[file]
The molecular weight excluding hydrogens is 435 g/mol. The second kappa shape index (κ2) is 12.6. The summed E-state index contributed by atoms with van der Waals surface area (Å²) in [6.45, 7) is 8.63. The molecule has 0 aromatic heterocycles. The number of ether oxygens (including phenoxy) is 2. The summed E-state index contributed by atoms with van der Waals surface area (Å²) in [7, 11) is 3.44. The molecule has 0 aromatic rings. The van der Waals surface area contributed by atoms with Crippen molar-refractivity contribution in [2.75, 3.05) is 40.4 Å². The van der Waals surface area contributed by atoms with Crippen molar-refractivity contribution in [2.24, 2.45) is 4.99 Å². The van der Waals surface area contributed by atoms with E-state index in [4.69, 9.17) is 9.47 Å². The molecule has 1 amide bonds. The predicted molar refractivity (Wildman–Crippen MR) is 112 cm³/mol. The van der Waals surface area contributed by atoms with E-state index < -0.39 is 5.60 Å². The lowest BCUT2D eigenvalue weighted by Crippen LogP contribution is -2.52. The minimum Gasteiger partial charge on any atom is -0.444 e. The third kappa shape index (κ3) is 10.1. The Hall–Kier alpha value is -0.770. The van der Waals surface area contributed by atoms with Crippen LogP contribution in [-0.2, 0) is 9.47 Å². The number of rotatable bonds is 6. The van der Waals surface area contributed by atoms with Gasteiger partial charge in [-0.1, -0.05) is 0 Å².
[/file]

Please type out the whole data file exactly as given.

The molecular weight excluding hydrogens is 435 g/mol. The second kappa shape index (κ2) is 12.6. The summed E-state index contributed by atoms with van der Waals surface area (Å²) in [6.45, 7) is 8.63. The molecule has 0 aromatic heterocycles. The number of ether oxygens (including phenoxy) is 2. The summed E-state index contributed by atoms with van der Waals surface area (Å²) in [7, 11) is 3.44. The molecule has 0 aromatic rings. The van der Waals surface area contributed by atoms with Crippen molar-refractivity contribution in [2.75, 3.05) is 40.4 Å². The van der Waals surface area contributed by atoms with Crippen molar-refractivity contribution in [2.24, 2.45) is 4.99 Å². The van der Waals surface area contributed by atoms with E-state index in [4.69, 9.17) is 9.47 Å². The molecule has 1 amide bonds. The predicted molar refractivity (Wildman–Crippen MR) is 112 cm³/mol. The van der Waals surface area contributed by atoms with E-state index < -0.39 is 5.60 Å². The lowest BCUT2D eigenvalue weighted by Crippen LogP contribution is -2.52. The minimum Gasteiger partial charge on any atom is -0.444 e. The third kappa shape index (κ3) is 10.1. The Hall–Kier alpha value is -0.770. The van der Waals surface area contributed by atoms with Crippen LogP contribution in [-0.2, 0) is 9.47 Å². The number of rotatable bonds is 6. The van der Waals surface area contributed by atoms with Gasteiger partial charge in [-0.1, -0.05) is 0 Å².